The Palm Beach Post from West Palm Beach, Florida on March 10, 1963 · Page 39
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The Palm Beach Post from West Palm Beach, Florida · Page 39

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West Palm Beach, Florida
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Sunday, March 10, 1963
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Page 39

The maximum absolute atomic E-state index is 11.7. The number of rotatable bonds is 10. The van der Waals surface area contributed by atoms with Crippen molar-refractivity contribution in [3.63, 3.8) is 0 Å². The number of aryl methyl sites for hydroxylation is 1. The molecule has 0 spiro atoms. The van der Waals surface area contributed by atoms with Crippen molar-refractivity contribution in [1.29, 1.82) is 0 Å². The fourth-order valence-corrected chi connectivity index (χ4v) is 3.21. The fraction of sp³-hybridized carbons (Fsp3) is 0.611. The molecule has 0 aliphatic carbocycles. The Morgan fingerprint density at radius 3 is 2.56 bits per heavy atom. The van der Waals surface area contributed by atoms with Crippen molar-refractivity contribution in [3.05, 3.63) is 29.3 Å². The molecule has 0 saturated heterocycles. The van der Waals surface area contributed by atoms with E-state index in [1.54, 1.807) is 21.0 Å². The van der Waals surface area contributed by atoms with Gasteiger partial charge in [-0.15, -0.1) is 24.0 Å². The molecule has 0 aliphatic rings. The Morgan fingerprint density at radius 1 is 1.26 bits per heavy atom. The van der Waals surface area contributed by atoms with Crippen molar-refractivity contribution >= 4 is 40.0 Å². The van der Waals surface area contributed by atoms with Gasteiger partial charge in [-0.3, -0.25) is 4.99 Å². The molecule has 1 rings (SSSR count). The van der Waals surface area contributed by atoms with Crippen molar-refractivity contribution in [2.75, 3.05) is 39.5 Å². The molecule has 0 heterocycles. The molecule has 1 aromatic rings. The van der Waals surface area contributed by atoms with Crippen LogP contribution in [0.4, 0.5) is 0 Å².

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A's Spoil Braves Municipal Stadium Debut v 7 -( f - b If ' r ' .'' v . ' (' - o j j IX)l T.LE TROUBLE FOB BKAYES West Talm Dcach cave the Milwaukee Dravrs a new sprinc training base, also provided the punch to hand the Ftraves a 3-0 loss in their first exhibition game. Haywood Sullivan, left, pot the first hit, and scored the first run when Dick Hnwser hit a two-baccrr in the third lnnins. Doth of Uie Kansas Citv stars rr- side here. Staff Hioto by Walter Dorsry It's Post-Time Growing Up In Baseball By BOB BALFE TostrTimes Sports Editor If you closed one eye to reality it was a simple matter Saturday to realize the potentiality of our new baseball stadium. Sure, there were more sand traps than you'll find on some coif courses, and there was a little more confusion than normal for such occasions. It is a quirk of human nature to look for flaws, and certainly our opening was a long way from being perfect. But this will be a fine baseball plant. It will be better next week, and next month, and by a year from now there won't be a finer facility along the Gold Coast- The Braves' official family knows this, and so they weren't disheartened by the unfinished status as of ev terday. Iyxking ahead is sheer guesswork, but with the stadium we have the makings of a baseball metropolis in springtime, as well as a year-round center for community activities. The first major league exhibition ever played here was between the Cincinnati Reds, then champions of the world after the 1919 series, and the New York Yankees, who had just acquired a player named Babe Ruth from the Boston Red Sox. They played on Toinciana Field in Tahn Beach and the Babe lost one out in the distant hibiscus hedge. That park gave way to Wright Field in West Talm Beach, and the Redlegs used it for two and three-day exhibition stays, even though they never pitched a full spring camp here. Then came the St. Louis Browns in the mid-thirties, and after World War PI Connie Mack brought the Athletics here. After 17 springs with the A's, baseball's expanding system had outgrown tne park, oy then renamed MacK field, ana now we're into a new stadium. The point is that nowhere along the line could anyone have predicted exactly the growth ahead and the needs of the future. That's still true, but we're better prepared now for come what may. Lou Ferini doesn't have as much to do with the Braves now as he did a year ago, but he has impressed some of the new owners with his idea for a two-club camp. The stadium was built for this, with three locker-rooms for two resident clubs and a visiting team. The area back of the right and centerfield fence is ample for more full-size practice fields and batting cages. Obviously, twice as many exhibition games as at present would strain the economy. Sports fans are on budgets for recreation. But exhibition game gate receipts, though pleasant, are not the primary concern of any club. They're hunting the best training conditions in the best weather possible, with the least travel involved for day-to-day games. The Braves think they have found this. Another i iuir nnr uir uiitj uniuiru jHinurii j iru irflfA, dissatisfied in Arizona, may like the idea, too. The Houston Colts are also looking toward Florida after their Arizona experiences. Charlie Finley, although he feels he was batted around like a ping-pong ball between West Palm Beach and North Miami last year, still likes this area, and would like to bring the Athletics to some Gold Coast point if conditions develop. So the two-club training camp is not beyond possibility, maybe even by next year. If not, the Braves would iike to bring in some of their farm clubs to share the facilities. One way or the other, we're starting a baseball plant with a future. The stadium may be nestled in the sand dunes now, and deserve the name "Candlestick Park East" applied by National League writers, but it doesn't take much imagination to guess what it can be like in the years to come. Just Notes .... Del Crandall and Fhil Roof, two of Milwaukee's catchers, have the same birthday, and celebrated it last Tuesday. Del had 33 candles. Phil 22 . . . Don Richards, a soph from West Palm Beach, and Ben Tallman, freshman from Lake Worth, are on t he . t ionda boutnern Lxnege gon roster. . .Florida Intercollegiate Conference baseball games will be played under the new "speed-up rules" this season." Basic changes involve: 1. Only five warm-up pitches allowed between innings; 2. courtesy runners will be permitted for pitchers and catchers who reach base; 3. Intentional walks (Owtfnwd on rare 4 4) f v non rui r. ri TittM- fyoru r.tuor , A pair ot local hni marie gnod in an enemy role io spark Ihe Kansas City A'.hl-lit io a JO victory over the MiUmikr in tli firt enmr plvt In Wrt rlm U nch'i nrw SM-tU a:!mrn Sittuntny. ' Week's Slate This week'a schedule for the Milwaukee Brae' In the new Vet Palm Beach Stadium: Today Is Angeles IVHlgers. Tuesday New York Yankees. Wednesday Los Angeles Dodgers. Thursday Detroit Tigers. Friday Baltimore Orioles (B game) Saturday Minnesota Twins. All games at 1:50 p.m. except B game on Friday, which will Mart at 10 a.m. wrt" flr, uwn- r r r v IUiuuin Kullhaa (t t nrtt hit la lh ani park and trnml Ihe flnt run ohm drhra a hv INrk H"wr, another Mr! Talm rVcl rr-J,lw,l, l.i .uil a lhr run rally la lh Ihlnl which mail IWty Warrra mli Ilia ! ft. Kint (tiy !!i-iit,i!v una 3-o jmid phi aiUArt of tJttii? LrwKurrt, the Ta'm IVarh Jliuh hand ami niaiv st1.v Rdi'sts and tii!e the atadmin an-fii1 la t only iiit )i.ilf-fille.1, of Mt'ittla of III Hi-HWi rre etutHirnfiivt, and pn-diciiM bir turnout icnlay lwn pfv 1:30 POST-TIMES Palm Beach Post-Times Sec. E SUNDAY MORNING. MAPvQI 10. 1063 PAGE 1 Hie ijra Aivi !i rx!"n ve the ori''tK'n in a pump. rb Shaw, iVnnv Lemastrr, Ixb JUniilry and lUr.k Kisi'hrr nn? p:t.-hin2 pvsihi!it!t'f tor the Bmvr, tul the rvxln pst u Uke their flint aptlng lKk at Kuvly KuutaK, Die (irrtwiilini: itnknirt artit. plui Larry Slurry and B'b Miller. AllhotiKh ork crewt were till busy when first fnna arrived at fie unfinished itHdium, tJie traffic bth by rar and afoot wai well h.tndled, and llrrb Kip, Hadium manager. Mid Ihe fintt-dny operation was unex-pM-telly aiiKioth. "We bad no major wjuawk." lie fald, "and thing were really Bntaniher tlian wn antii-i-pativl." Hut It waa a rnuch day (or the Rratra' batters, who wera held In Hire alnRle by a i f f .. L j ! t-, r - " 1 lj -1 i I I v vv C- T ' LOSING AND WINNING III KLEKS Starting pitchers were all smiles but later Wan-en Spahn, left, was tagged with the loss, and Dan Pfister was the winner of first game played in new city stadium. Staff rtioto by Walter Horsey NL riiEXY GUEST OF HONOR National league President Warren Giles, left, was on hand for opening of the Milwaukee exhibition season, conferring with Manager Bobby Bragan and President John Mcllale. Staff rhnto by Walter Dorwy Ohio State Of Indiana, Victim 87-85 Newman, Jupiter Fill Loon Team i FORT LAUDKRDALE Cardi-! picked by the lenpie a coat-hes nal Newman placed three and. wpre Lou lohe and Willie Mitch Jupiter two players on the first South Atlantic Conference All-Star Basketball team selected here Saturday at the league'! end of season meeting. Newman'i three players on the 10 man club were Tom Moloney, one of the league s top scorers, Tim Whisner and Dave Mcintosh. Jupiter's two representatives. ell. Cardinal Gibbons, Monsignor Pace, Fine Crest LaSaJlt and Miami Military ach placed one man on the club, Neal Slanter named from Miami Military, Cosmo Torricnte from LaSalle, J. B. Bonclli from Tine Crest. Mike Sweet was selected from Pace and Jim Langan from Cardinal Gibbons. BLOOMINfiTON, Indiana upset Ohio State'i Buck-eves R7-R5 in overtime Saturday afternoon and the defeat cost the Bucks a coveted chance at ttie NCAA basketball championship which had eluded them the last two years. Illinois gained a tie for the Big Ten title by defeating Iowa 73-! n another afternoon game and will represent the eonfrrence In the NCAA fourncy because Ohio State was the last Big Ten representative. Ohio Stales 6-foot- Gary Bradds salvaged the Big Ten scoring championship with 32 points for a season total of 401 but he fouled out with six seconds left In rcgu lar playing time. Jimmy Ravi of Indiana scored 24 points for the league's second-high total of 378. The Hoosiers' Tom Bolyard, a senior closing out his collegiate career along with Rayl, was high for his team with 29 points. The hard-driving 6-4 Bolyard Bl ind. (AD I most single-handedly saved tlieJaJIy, led 71-60 with 6 minutes 23 game for Indiana, which finished seconds left In the game. Indiana 9-5 lor third place in the confer ence behind Ohio State and HH-nols with their 11-3 records. The Bucks, ranked No, S nation- caught tip at 79-79 with Bolyard scoring 13 of the 19 points. It was a 20-foot shot by Rayl that pro duced the last 2, the tie and the extra period. Pompano Wins GAINKSVIIXK WV-Running like the Golden Tornadoes for which they are nicknamed, Pom pano Beach raced to a 51-40 victory over Plant before a capac ity 7,500 crowd Saturday and won Die Class AA state high school basketball title. Pefe McKinnon'f long shots got Pompano off to an early .lead and the Tornadoes' speed was too much for a bigger but slower Plant quintet which was ice cold except for 6-fcet-9 Ken Doyle, who hit 21 pom1 with hook shots, Jumpers and rebounds. Pompano Beach was one of four brand new state champions at the climax of the three-day tour- Wlllle MlUbelt of Jupiter was rated honorable mention In Class B all-conference aelec. Hons. nament. DeLand unseated Apopka as Class A champ, 46-34; Florida Iligh of Tallahassee won the Class B title over Baldwin, 62-52: and Milliard took Class C over Poplar Springs, 70-59. X SV ....... -v .A. ...., J. , -V, .-H. V ' ' '"' ' ' "' 1 ' " -'' iilffl ' iQl SracMO ' pS. &ceaiEWeso , . - A VSr '' n z -wC v'rB) W0 J " - ill ilk M- 1jk . ' fnl' ' 1 mms Irin f AtlilrlU-a ilti-h-r, tarttng with Dun mter, a South Horlita product who hrraine the wlnnlnf Hurler afler thre Inning la which nut a Mthvankee bnttrr reach! haw, Hie A'a tect off .r 10 tuts, fiiur each off Sp;thn and Iw Bunli-tte, two off Knink 1'unk and one off Dan Scfineidrr. The runs were all off Spahn after Sullivan singled through Ihird, advanced on Spnhn'i low throw on an attempted picknff, held third as Pfister singled to third and acored when Howser dnllinl a double to left field. Ifistrr pulled up at third, and scored ahad of Dowser when Kixikie tlrst-bascinan John Wojclk singled to center. That was all the scoring for the day, the Braves executing three double plays to stifle further threats by the A s. Frank Boiling. Bob Ta.lor and Lou Johnson were the only ones among the 25 Braves who played to get hits. Veterans Del Crandall and Hank Aaron appeared only as pinch-batters, but Aaron will start In the outfield today against the Dolg-ers. Third-baseman Ed Mathews made a token appearance, playing one Inning despite his sore shoulder. He struck out In his only time at bat. After the game ,Rraea TreMdent John Mcll.ile. announced thai Catcher Joe Torre, IhM of the holdouts, had aln'-d and will he In uniform tmlay. It was anld that hn signed on the Brave' original terms. The new park drew rave notices from the visiting Athlet-Ics. Dick Howser said Die infield Is In better condition than old Connie M.ick Field ever was. A cross-field wind worked against hitters, so that none came rlose to clearing the fences, which measure 3.V) fret at the foul lines, 410 in center field. The wind also kicked up less dust man during recent practice sessions. Preganie ceremonies Included introduction of Warren Gllea, president of the National Ieague, hrlef eonimenls by President Mcllnle and Ihi PerJnl, chairman of the exec, utlve. mninilltce of the Rravea, who pralned local hilereats for having aeeom-pllhed ao much In I cm than a year In erecting the new basehall facility. Judge Russell Mcintosh of the Soulhside Kiwanis Club, was master of ceremonies, and May or Ben llolleman Introduced city and county commissioners. visiting mayors and then threw out the first ball, which he claimed as a strike in view of the new strike zone rule. Palm Beach High School's band and the VFW Post 7(i72 color guard assisted In the national anthem, sung by Jack Day. It was the first of 17 exhibi tions to be played by the Braves here, but the only appearance of the Athletics here this year. They remained overnight, and will play Washington In Pompano this afternoon. KAN. CITY (AD MILWAUKEE1 (Nil 00 r h bl oh r h b Howsfr n 31 1 1 L John'n 3 0 1 n Cnmp'n'l ss 10 10 C-BHI 10 0 0 wolrlk bll 30 1 2 Bollinq ?b ? 0 l 0 D John'n lb 1 0 0 0 Samuel 2b 10 0 0 Lumnt ?b ? 0 0 0 dC,nrrtt 1000 Green 3h 1 0 0 0 BMnthewi 3b 1 0 0 0 Chorlei lb 1 0 0 0 Kornnskl 1h I n n f) Causev 3b2b 10 10 Hrln'k 3b-u 7 0 0 0 Kern rt 3 0 10 Gab ion rl 3 0 0 0 Tnrlnhull rf 1 0 0 0 T. Anron lb 7 0 0 0 Harrelion If 3 0 1 0 Lorker lb 5 0 0 0 Norton cf J 0 0 0 Tovlor If-n 3 0 10 Del Greco rf 1 0 1 0 WrMlllon is ? 0 5 0 suinvon c 2 17 0 Alomar tt 0 0 0 0 Arrue c 1 0 0 0 e-Mny Plljler p 110 Roof c a-JImlner 1 0 0 0 f-H. Aaron Rnwifleld a D 0 6 0 Soahn n b-Mnrllnei 0 0 0 0 q-Jarkon Wyalt p 1 0 0 0 Burnett p n-cranaall Funk p l-Jones Srhneider p 10 0 0 7 0 0 0 10 0 0 0 0 0 0 10 0 0 0 0 0 0 10 0 0 0 0 0 0 0 0 0 0 0 0 0 0 Clnrk 3b 0 0 0 0 TOTALS .TV 1 10 1 Totolt JO 0 1 0 o-Flled out for Pfister In 4th; b-Hit by nltcher tor Bowsfleld In 7th; c-Flied out for L. Johmon In 8th; d-Rolled out for Garrett In 9th; e Filed out for Alomar in 8lh; f-Fonned for Roof In 8th; a Filed out for Srjahn in 3rd: h-Flied out for Burdrtfe In th; -Hlt by pitcher for Funk In Hth. Konn, City .... 00 OM 0003 10 0 Milwaukee 000 000 0000 1 1 E Spahn, L. Johnson. POA Knnn City 77-8; Milwaukee 77-15. OP Ko;an- skl and Bollinq; Aaron, McMillan and Aaron; Knzanskl, Samuel and Aornn LOB Kansas City 6. Milwaukee. J 2B Howser. SB Kern. PITCHINO RECORD IP H R ER SB SO Pfister (W) 3 0 0 0 0 .1 Bowstltld 3 7 0 0 0 7 Wyatt 3 10 0 1 7 Spahn (L) 3 4 3 3 1 1 Burdettt 3 4 0 0 0 0 Funk 7 10 0 0 0 Schneider 1 1 0 0 0 1 HBP By Funk (Martlner) by Wvatt Clones) WP Spahn. u Sudol. Hurler, Weyer and Doyle. T 7:13. A 3,25. ITS ACINCAJT AJKJ'T A PCACZ. P;Pe Manager Dark Blasts Ccpcda TUCSON, Ariz. (AP) Manacrr Alvin Dark of the San Francisco Giants has taken another verbal poke at holdout first baseman Orlando Cepeda, who still hadn't shown tip at the Phoenix traininc; camp Saturday. Dark said Cepeda had a "terribly minus" score for last season's play under the grading system used by the manager. Dark has a plus and minus sys tem to rate Giant players. Plusses are for effective plays with extra good marks for late-inning efforts that tie or win games. The reverse is true for minuses. Center field star Willie Mays topped the National League pennant winners with 100 plusses and third baseman Jim Davenport had SO. Someone asked about Cepeda, who tailed off considerably in the late stages last season. I'm answering because you asked,' Dark replied. "But Cepeda had 40 more minuses than plusses." Dark added that the first base man's total was "terribly minus." On Thursday, the Giant manager said that Cepeda's holdout was hurting the entire squad.